It is pretty well accepted that, while devastating, some types of natural disasters, such as forest fires, have the effect of allowing new life to take root and flourish.
I’ve often lamented how difficult it can be, particularly in larger organizations, to make significant security enhancements because of the costs involved and requisite interruption of business operations. We’ve now witness a number of pretty high profile cases where the IT environments of organizations were all but destroyed and had to be rebuilt, such as with Saudi Aramco and Sony, and most recently with NotPetya’s effect on companies around the world. I am not intending to minimize the devastation to these companies, however these types of events seem similar to the forest fire analogy, providing an opportunity in the midst of disaster to make strategic improvements.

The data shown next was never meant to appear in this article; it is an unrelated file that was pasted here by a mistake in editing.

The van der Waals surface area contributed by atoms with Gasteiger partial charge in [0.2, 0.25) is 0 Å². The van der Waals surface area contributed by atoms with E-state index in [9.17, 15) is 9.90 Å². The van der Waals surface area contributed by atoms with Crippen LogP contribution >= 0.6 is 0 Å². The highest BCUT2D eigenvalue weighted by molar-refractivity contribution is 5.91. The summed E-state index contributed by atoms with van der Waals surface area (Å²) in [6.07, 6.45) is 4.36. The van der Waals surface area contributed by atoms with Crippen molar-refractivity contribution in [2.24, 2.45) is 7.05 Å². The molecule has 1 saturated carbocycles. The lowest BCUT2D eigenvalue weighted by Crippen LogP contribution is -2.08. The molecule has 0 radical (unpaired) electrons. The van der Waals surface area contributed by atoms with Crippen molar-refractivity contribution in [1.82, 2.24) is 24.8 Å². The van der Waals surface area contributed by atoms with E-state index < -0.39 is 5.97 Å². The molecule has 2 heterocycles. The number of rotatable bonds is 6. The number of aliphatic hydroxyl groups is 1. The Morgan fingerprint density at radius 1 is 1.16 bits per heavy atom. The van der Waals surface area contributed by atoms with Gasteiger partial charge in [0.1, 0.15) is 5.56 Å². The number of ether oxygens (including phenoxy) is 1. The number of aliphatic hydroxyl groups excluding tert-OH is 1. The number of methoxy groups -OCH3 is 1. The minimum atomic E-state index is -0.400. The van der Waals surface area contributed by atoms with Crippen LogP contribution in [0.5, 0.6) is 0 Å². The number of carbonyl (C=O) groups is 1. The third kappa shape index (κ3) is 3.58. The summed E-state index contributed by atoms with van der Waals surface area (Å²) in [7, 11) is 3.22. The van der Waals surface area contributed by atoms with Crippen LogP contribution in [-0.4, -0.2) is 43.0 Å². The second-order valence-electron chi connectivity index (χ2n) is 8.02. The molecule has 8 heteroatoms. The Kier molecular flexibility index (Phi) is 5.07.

I wonder, though, can an organization take meaningful advantage of this bad situation? In the aftermath of such an event, the priority is almost certainly on restoring functionality as quickly as possible, and the straightest line to get there is likely to implement things as they previously work, likely with some slight adjustments to account for the perceived cause of the problems. Many organizations have disaster recovery and business continuity plans, and some of those plans are starting to incorporate the concept recovering from a “cyber disaster”, however those plans all deal with getting back to operations quickly through recreating the existing functionality. I am thinking that such plans may benefit from keeping a punch list of “things we would do differently if we could start over”. We all have those lists, if only in our heads, and the utility documenting such a list isn’t limited to just these mega-bad recovery scenarios – they are also useful in normal planning cycles, technology refreshes, and so on.
What do you think?